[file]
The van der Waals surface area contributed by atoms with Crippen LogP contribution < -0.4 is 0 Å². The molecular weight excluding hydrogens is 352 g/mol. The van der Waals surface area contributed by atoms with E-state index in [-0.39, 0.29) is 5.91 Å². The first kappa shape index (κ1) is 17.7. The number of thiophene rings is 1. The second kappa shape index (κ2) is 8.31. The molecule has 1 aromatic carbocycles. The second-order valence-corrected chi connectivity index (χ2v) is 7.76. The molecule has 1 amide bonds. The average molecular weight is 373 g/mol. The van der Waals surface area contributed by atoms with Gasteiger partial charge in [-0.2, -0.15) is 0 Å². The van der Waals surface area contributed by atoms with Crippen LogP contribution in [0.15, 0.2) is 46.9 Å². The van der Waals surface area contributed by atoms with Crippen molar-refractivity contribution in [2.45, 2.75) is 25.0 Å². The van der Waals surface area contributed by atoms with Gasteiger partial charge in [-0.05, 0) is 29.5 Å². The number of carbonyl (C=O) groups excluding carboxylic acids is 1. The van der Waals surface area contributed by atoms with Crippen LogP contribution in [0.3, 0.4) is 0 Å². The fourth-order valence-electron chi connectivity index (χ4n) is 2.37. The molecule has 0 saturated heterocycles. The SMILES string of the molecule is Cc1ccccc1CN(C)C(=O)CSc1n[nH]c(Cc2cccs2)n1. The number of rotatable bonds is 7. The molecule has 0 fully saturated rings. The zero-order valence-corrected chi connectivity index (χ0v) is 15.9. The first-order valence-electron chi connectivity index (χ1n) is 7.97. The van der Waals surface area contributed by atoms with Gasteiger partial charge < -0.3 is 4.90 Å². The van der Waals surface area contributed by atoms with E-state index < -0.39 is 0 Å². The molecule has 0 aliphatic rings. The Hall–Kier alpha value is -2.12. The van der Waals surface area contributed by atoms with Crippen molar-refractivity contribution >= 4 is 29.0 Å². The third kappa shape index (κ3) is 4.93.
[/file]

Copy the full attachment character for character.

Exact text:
The van der Waals surface area contributed by atoms with Crippen LogP contribution < -0.4 is 0 Å². The molecular weight excluding hydrogens is 352 g/mol. The van der Waals surface area contributed by atoms with E-state index in [-0.39, 0.29) is 5.91 Å². The first kappa shape index (κ1) is 17.7. The number of thiophene rings is 1. The second kappa shape index (κ2) is 8.31. The molecule has 1 aromatic carbocycles. The second-order valence-corrected chi connectivity index (χ2v) is 7.76. The molecule has 1 amide bonds. The average molecular weight is 373 g/mol. The van der Waals surface area contributed by atoms with Gasteiger partial charge in [-0.2, -0.15) is 0 Å². The van der Waals surface area contributed by atoms with Crippen LogP contribution in [0.15, 0.2) is 46.9 Å². The van der Waals surface area contributed by atoms with Crippen molar-refractivity contribution in [2.45, 2.75) is 25.0 Å². The van der Waals surface area contributed by atoms with Gasteiger partial charge in [-0.05, 0) is 29.5 Å². The number of carbonyl (C=O) groups excluding carboxylic acids is 1. The van der Waals surface area contributed by atoms with Crippen LogP contribution in [0.3, 0.4) is 0 Å². The fourth-order valence-electron chi connectivity index (χ4n) is 2.37. The molecule has 0 saturated heterocycles. The SMILES string of the molecule is Cc1ccccc1CN(C)C(=O)CSc1n[nH]c(Cc2cccs2)n1. The number of rotatable bonds is 7. The molecule has 0 fully saturated rings. The zero-order valence-corrected chi connectivity index (χ0v) is 15.9. The first-order valence-electron chi connectivity index (χ1n) is 7.97. The van der Waals surface area contributed by atoms with Gasteiger partial charge < -0.3 is 4.90 Å². The van der Waals surface area contributed by atoms with E-state index < -0.39 is 0 Å². The molecule has 0 aliphatic rings. The Hall–Kier alpha value is -2.12. The van der Waals surface area contributed by atoms with Crippen molar-refractivity contribution >= 4 is 29.0 Å². The third kappa shape index (κ3) is 4.93.